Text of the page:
Sunday, 2 December 2012



By Alexandre Figueiredo - Originally published at the Mingau de Aço's blog - Translated by the author.

How to make the "mass culture" turning to be an alleged social activism? May we make the social movement as merchandise? What the point can make the boundaries between the commercial and artistic concepts? Why the alleged "popular" rhythms cannot trouble the great media companies?

There are questions, so much questions. Questions that show how cultural industry from nowadays bring unusual situations which there's no sense to the old approaches and to the old conflict between the old rich people protectionism and the popular spontaneity.

Reading the Le Monde Diplomatique brazilian publishing, in its november 2012 edition, a reportage originally published on the matrix edition from France, with the english translation at its english editions, called "Angola's defiant kuduro" and had the brazilian title "No ritmo do kuduro", shows this brand new situation about "mass culture".

The reportage also follows the biased way from the commercial pop rhythms widespreads. The journalist Alain Vicky, in this text written by him, he tries to vinculate the kuduro, a dancing pop rhythm made in Angola, to the popular rebellion happened in that country. Alan starts his text describing the african poet Arlindo Babeitos, who was student of the Communication Theory specialist, german philosopher Theodor Adorno, a member from the Frankfurt School, the intelectual german scene which, during the nazism rising, had popularized at the United State exile, in the college ambients.

The reportage made a brief historic from the MPLA (in english - People's Movement for the Liberation of Angola – Labour Party), that started as an activist guerilla movement and afterwards became a political party that won the Angola's presidential elections.

There's the point how kuduro is inserted in that context. The rhythm rised up in that time, the year of 2002, apparently from a mix with african traditional rhythms and hip hop and technopop, and the reportage assigned the kuduro as an "expression from Angola's yongster frustrations".

In practice, however, the kuduro is just a dancing pop rhythm, the one so next to the commercial interests typical in its tendences than any intention to create an alleged new folklore. Kuduro is very known by its commercial potential, but the social activism became a pretext to reinforce its marketing.

The same "activism" speech, at the time that, from the youngsters who consume the "mass culture" all over the world, "social activists" are Madonna and Lady Gaga, was done with the US miami bass, and, in Brazil, with Bahia's axé-music, Rio de Janeiro's "funk carioca" and Pará's tecnobrega.

You can though, for example, if a New York Post reporter writes in the 70s a reportage about the disco music starting with a testimony of the beatnik writer William Burroughs, describing the Counterculture american movement and also the Freedom Riders (a riding movement for the end of the bus stations segregation at the United States) and attributes the Disco Era to the context of the fall of US president Richard Nixon.

The kuduro is very comercial on this way that it made the Europa dance music market goes forward to this cause. In Brazil, entertainers associated as the most grotesque tacky music, as Rio de Janeiro's Latino singer and Bahia's Psirico group, also decided to play kuduro songs.

Musically, kuduro is not more than a mere mixture of european house music with caribbean beats and some african beat. It's just a junction of commercial dancing rhythms done in Angola, what's not any pretext to legitimize the "activist" speech. Also because kuduro is not a thing that Ricky Martin and Shakira are unable to do.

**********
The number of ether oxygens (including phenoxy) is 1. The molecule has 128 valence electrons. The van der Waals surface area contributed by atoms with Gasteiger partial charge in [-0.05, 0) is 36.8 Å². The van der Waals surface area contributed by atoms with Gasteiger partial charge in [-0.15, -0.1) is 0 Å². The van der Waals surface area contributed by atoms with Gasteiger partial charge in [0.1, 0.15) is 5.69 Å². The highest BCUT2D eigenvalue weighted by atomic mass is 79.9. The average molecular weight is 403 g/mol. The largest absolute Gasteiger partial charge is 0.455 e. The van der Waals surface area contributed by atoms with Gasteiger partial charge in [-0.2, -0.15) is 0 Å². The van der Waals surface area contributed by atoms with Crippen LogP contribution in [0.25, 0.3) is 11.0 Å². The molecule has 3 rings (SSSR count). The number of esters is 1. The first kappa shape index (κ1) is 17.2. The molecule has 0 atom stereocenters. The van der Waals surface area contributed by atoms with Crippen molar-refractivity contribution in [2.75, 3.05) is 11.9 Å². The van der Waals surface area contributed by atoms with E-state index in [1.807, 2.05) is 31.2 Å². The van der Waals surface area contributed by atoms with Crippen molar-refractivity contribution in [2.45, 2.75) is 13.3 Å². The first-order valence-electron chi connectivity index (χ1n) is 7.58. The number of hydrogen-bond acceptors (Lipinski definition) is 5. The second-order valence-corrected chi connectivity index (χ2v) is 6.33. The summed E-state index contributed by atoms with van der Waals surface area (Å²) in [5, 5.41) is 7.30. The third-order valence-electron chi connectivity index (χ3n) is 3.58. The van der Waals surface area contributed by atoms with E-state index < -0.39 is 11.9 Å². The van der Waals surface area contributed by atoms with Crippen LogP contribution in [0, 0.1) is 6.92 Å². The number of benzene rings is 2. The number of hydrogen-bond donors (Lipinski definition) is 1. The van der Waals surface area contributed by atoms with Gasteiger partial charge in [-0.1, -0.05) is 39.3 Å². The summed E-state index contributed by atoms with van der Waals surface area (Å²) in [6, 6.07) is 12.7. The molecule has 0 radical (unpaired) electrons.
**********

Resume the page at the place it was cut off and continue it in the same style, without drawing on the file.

But it's necessary to sell these dancing waves as being "activism", because it makes them to get longer in popularity and to receive, from the government budgets, permanent investments. Even in Angola exists an "collective" organization, the Coletivo Batida, a DJ group vinculated to a local FM radio station.

The "activist" speech also supports from the "new media" tendences, as being to wish to disconnect themselves to the broadcasting media power, as the "brega" brazilian music tendences tried so, and still are trying. Even a citation of a Theodor Adorno's former student, getting sure that Adorno was done a severe media criticism, is supported by this idea.

So he watch the rearticulation of the old media structures and the economic power really works new strategies to the maintenance of the old social structures. The political-mediatic status quo wants that the true activist actions limit to happen in the rich countries, when the emergent and poor countries have to limit the "social activist" as a "entertainment" as and end in itself.

This speech uses the allegation of economic prosperity as a conquest made by popular rebellions. They must to confuse one thing and other, with a sophisticated retoric. Maybe the Bahia's É O Tchan group could have been better successful if they rised under this retoric, a worldwide tendence sponsored by George Soros and his Soros Open Society company, in circa ten years ago.

However, using the "mass culture" from the emergent and poor countries as being a "social activism" is a very biased thesis, which tries to create in those countries a social prosperity what is a very far finality. Moreover, the involved rhythms are merely commercial, and its success is made more from the financial profit, but Economy does not justify the Culture process.

The Alain Vicky's reportage is just a biased make up of a widespread, a way to create the narrative text to join a merely dancing rhythm with a social-politic reality from a country. This process we saw, with so less subtlety, in Rio de Janeiro's "funk carioca", and whose sense of social activism actually is purely false.

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